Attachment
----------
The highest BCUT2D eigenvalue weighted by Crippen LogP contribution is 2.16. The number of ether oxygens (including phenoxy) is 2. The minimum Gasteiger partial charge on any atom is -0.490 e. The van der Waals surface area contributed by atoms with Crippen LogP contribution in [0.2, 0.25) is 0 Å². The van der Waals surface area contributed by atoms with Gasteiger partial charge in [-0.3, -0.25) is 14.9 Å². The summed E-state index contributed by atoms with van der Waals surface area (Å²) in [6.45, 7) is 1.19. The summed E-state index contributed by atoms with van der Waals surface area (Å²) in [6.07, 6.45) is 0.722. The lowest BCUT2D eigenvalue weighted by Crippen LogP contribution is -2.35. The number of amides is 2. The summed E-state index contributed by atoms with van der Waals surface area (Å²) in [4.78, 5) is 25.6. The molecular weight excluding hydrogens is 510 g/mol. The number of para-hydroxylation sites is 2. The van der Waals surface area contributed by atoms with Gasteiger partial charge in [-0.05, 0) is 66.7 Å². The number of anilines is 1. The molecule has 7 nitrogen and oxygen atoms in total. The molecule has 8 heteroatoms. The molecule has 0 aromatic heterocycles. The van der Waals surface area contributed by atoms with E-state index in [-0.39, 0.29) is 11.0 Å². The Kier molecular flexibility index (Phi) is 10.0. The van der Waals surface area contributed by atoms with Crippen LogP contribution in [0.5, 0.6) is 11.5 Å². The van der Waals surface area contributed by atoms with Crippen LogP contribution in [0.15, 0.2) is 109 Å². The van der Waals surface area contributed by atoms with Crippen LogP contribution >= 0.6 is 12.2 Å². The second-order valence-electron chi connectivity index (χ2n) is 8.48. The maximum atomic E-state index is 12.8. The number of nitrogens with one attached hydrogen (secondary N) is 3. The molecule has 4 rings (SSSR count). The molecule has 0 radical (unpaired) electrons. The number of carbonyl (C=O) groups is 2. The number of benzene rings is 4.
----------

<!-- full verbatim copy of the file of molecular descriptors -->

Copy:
The highest BCUT2D eigenvalue weighted by Crippen LogP contribution is 2.16. The number of ether oxygens (including phenoxy) is 2. The minimum Gasteiger partial charge on any atom is -0.490 e. The van der Waals surface area contributed by atoms with Crippen LogP contribution in [0.2, 0.25) is 0 Å². The van der Waals surface area contributed by atoms with Gasteiger partial charge in [-0.3, -0.25) is 14.9 Å². The summed E-state index contributed by atoms with van der Waals surface area (Å²) in [6.45, 7) is 1.19. The summed E-state index contributed by atoms with van der Waals surface area (Å²) in [6.07, 6.45) is 0.722. The lowest BCUT2D eigenvalue weighted by Crippen LogP contribution is -2.35. The number of amides is 2. The summed E-state index contributed by atoms with van der Waals surface area (Å²) in [4.78, 5) is 25.6. The molecular weight excluding hydrogens is 510 g/mol. The number of para-hydroxylation sites is 2. The van der Waals surface area contributed by atoms with Gasteiger partial charge in [-0.05, 0) is 66.7 Å². The number of anilines is 1. The molecule has 7 nitrogen and oxygen atoms in total. The molecule has 8 heteroatoms. The molecule has 0 aromatic heterocycles. The van der Waals surface area contributed by atoms with E-state index in [-0.39, 0.29) is 11.0 Å². The Kier molecular flexibility index (Phi) is 10.0. The van der Waals surface area contributed by atoms with Crippen LogP contribution in [0.5, 0.6) is 11.5 Å². The van der Waals surface area contributed by atoms with Crippen LogP contribution in [0.15, 0.2) is 109 Å². The van der Waals surface area contributed by atoms with Crippen LogP contribution >= 0.6 is 12.2 Å². The second-order valence-electron chi connectivity index (χ2n) is 8.48. The maximum atomic E-state index is 12.8. The number of nitrogens with one attached hydrogen (secondary N) is 3. The molecule has 4 rings (SSSR count). The molecule has 0 radical (unpaired) electrons. The number of carbonyl (C=O) groups is 2. The number of benzene rings is 4.